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 ST. LUCIA, CARIBBEAN 

Carnival time in St. Lucia
July 19  It's my birthday!!
 Since the buzz was that there was the Carnival Parade happening in the nearby town of Castries, we made arrangements to take in the festivities.
We squeezed into the local bus, the usual Caribbean mini van that travels the highways picking up people at random for about $1 per ride. Along the road, people were getting into the swing of carnival. Where did they get those glasses? That's my size for happy hour, never have to jump up and down to refill!

We got off the bus at the traffic circle outside of town where the parade was forming for the start. Costumes being assembled, drinks being poured, already the music blaring from huge speakers on the semi trucks.
Things were scheduled to be underway by 10 am but in true Caribbean style, it was already 11 am and things still looked relatively disorganized. So we walked along the road toward town in search of a good vantage point to watch the parade under some kind of shelter from the sun and rain.

Finally after a lengthily wait, we could hear the chest vibrating thumping of the music coming down the street right about the time the skies opened up. A torrential tropical downpour forced spectators to run for cover but the marchers in the parade had to put up with the driving rain.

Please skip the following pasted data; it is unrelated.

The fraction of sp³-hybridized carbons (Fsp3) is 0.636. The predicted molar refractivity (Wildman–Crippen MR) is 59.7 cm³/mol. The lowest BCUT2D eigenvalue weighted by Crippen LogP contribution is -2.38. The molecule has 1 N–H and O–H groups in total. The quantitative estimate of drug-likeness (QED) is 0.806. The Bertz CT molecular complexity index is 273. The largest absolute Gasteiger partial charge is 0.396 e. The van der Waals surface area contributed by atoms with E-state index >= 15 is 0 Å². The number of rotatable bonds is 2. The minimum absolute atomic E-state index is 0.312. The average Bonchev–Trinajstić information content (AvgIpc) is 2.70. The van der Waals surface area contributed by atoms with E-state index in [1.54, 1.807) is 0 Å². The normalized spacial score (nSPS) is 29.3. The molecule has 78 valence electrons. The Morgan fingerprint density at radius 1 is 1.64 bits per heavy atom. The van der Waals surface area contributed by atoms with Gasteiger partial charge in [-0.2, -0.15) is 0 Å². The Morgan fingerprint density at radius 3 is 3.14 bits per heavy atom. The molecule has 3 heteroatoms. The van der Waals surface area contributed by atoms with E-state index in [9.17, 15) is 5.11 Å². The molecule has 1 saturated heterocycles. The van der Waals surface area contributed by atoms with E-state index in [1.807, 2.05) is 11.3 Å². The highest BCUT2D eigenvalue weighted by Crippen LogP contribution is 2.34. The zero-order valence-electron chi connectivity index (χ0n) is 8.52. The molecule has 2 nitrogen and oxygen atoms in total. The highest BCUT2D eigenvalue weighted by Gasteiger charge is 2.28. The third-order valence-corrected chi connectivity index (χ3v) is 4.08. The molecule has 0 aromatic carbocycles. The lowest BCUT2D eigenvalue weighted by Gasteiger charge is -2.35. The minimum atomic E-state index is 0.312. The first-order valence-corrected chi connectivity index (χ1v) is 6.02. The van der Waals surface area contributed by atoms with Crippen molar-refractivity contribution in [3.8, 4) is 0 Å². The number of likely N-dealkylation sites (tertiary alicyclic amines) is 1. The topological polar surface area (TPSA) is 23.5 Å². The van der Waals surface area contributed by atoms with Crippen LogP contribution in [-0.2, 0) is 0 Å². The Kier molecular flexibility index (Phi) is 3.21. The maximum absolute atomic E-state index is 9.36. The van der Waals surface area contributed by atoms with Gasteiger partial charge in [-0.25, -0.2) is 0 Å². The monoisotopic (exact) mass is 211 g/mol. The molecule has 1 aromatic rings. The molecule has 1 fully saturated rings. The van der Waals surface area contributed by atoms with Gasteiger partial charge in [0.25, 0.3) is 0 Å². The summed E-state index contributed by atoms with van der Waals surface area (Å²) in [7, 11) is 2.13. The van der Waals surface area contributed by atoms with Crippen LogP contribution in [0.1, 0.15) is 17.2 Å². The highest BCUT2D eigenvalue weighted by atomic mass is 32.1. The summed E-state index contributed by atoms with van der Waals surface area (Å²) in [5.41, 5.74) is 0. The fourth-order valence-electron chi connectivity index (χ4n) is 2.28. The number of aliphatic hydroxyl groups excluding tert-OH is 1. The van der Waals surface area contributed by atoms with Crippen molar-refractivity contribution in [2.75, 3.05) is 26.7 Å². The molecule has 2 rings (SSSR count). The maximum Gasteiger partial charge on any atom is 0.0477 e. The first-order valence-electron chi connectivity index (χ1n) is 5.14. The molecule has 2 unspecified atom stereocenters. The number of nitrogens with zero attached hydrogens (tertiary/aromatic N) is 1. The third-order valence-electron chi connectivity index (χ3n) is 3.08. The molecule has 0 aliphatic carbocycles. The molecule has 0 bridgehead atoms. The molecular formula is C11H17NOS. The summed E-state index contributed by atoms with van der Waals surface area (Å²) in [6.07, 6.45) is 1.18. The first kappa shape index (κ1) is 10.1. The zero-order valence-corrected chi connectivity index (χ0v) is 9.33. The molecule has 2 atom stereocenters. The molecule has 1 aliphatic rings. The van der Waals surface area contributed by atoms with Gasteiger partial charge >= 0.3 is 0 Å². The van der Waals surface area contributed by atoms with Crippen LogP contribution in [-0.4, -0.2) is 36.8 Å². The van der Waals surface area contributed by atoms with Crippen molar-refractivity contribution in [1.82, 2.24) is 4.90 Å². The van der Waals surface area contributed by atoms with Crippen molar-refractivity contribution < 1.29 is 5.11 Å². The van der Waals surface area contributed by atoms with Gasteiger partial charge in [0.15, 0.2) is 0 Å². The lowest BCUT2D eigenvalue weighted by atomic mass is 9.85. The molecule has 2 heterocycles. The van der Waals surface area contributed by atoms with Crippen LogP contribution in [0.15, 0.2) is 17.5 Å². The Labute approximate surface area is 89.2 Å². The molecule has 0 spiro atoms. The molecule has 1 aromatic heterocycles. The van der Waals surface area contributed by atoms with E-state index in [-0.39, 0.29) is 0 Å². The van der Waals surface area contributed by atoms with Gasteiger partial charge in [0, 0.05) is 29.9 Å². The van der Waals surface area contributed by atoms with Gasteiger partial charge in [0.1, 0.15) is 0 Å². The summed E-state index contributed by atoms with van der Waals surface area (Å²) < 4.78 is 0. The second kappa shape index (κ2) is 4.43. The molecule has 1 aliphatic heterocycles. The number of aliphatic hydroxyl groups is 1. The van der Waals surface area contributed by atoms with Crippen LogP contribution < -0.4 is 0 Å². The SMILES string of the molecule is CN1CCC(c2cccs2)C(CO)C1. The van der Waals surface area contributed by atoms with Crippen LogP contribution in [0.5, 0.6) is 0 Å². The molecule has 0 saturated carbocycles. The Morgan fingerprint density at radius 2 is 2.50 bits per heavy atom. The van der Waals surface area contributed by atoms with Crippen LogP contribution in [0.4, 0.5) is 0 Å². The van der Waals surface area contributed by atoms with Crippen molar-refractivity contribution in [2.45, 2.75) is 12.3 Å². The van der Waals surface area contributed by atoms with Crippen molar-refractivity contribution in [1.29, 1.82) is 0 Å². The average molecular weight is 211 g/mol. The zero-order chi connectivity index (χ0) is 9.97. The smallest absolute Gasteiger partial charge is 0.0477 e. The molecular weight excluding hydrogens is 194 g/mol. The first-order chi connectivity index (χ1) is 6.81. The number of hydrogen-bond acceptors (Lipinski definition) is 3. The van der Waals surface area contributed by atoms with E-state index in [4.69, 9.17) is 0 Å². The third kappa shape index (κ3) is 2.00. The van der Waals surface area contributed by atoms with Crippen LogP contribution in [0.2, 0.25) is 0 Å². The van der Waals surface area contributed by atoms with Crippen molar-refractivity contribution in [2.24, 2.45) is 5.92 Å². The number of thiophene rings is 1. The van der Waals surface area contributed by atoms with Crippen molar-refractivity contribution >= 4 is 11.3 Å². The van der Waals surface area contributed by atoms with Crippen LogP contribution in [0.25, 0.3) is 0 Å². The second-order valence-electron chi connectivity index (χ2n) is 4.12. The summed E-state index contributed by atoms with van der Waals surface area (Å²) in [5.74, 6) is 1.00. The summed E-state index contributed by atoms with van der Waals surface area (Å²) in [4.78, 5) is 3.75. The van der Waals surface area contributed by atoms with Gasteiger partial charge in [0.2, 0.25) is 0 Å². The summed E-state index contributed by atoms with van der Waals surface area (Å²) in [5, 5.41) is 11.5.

The band members in the parade got soaked, feathers flattened and limp, body makeup streaking down their faces.
But their spirits remained high as they danced (liming) through the streets. Bali dancers with their temple-like headgear; Africans bands that look more like native |American Indians.


Finally the rain subsided and the party in the streets started to reach a frenzied crescendo. Blazing activity of vibrant color and imaginative costumes. The numbers of participants weren't as great as the parade in Trinidad, nor were there the floats and steel bands, but the level of energy was certainly equivalent.

The Carnival players were all shapes, sizes (a lot of really big mammas) and ages. There were even a surprising number of white folks dressed up and participating in the Mas. More often than not though, they just didn't have the inherent beat and raunchy hip action of the locals. Gord put it this way. White people express their beat through their shoulders. The blacks find their rhythm in their pelvic parts! (and aren't afraid to display it.


As the day went on and the reverberating trucks leading the lively bands supplied the marchers with beverages, the scene got more and more exhilarating.

The spectators were as entertaining as the parade. I loved the intriguing art gallery, a prime vantage point perched high above the street.
I am always drawn to the amazing hair on the Rastas. They stomped and limed to the beat of the tunes along the road.

Finally the heat of the day became overwhelming. But that didn't stop the antics of one very flexible young girl who took every opportunity to show her bendability!

Finally we crammed into the bus and headed back to Rodney Bay. Before dinner, we shared ice cream with new friends we had met at the marina.
All in all a GREAT DAY.
What a wonderful way to celebrate my 60th!

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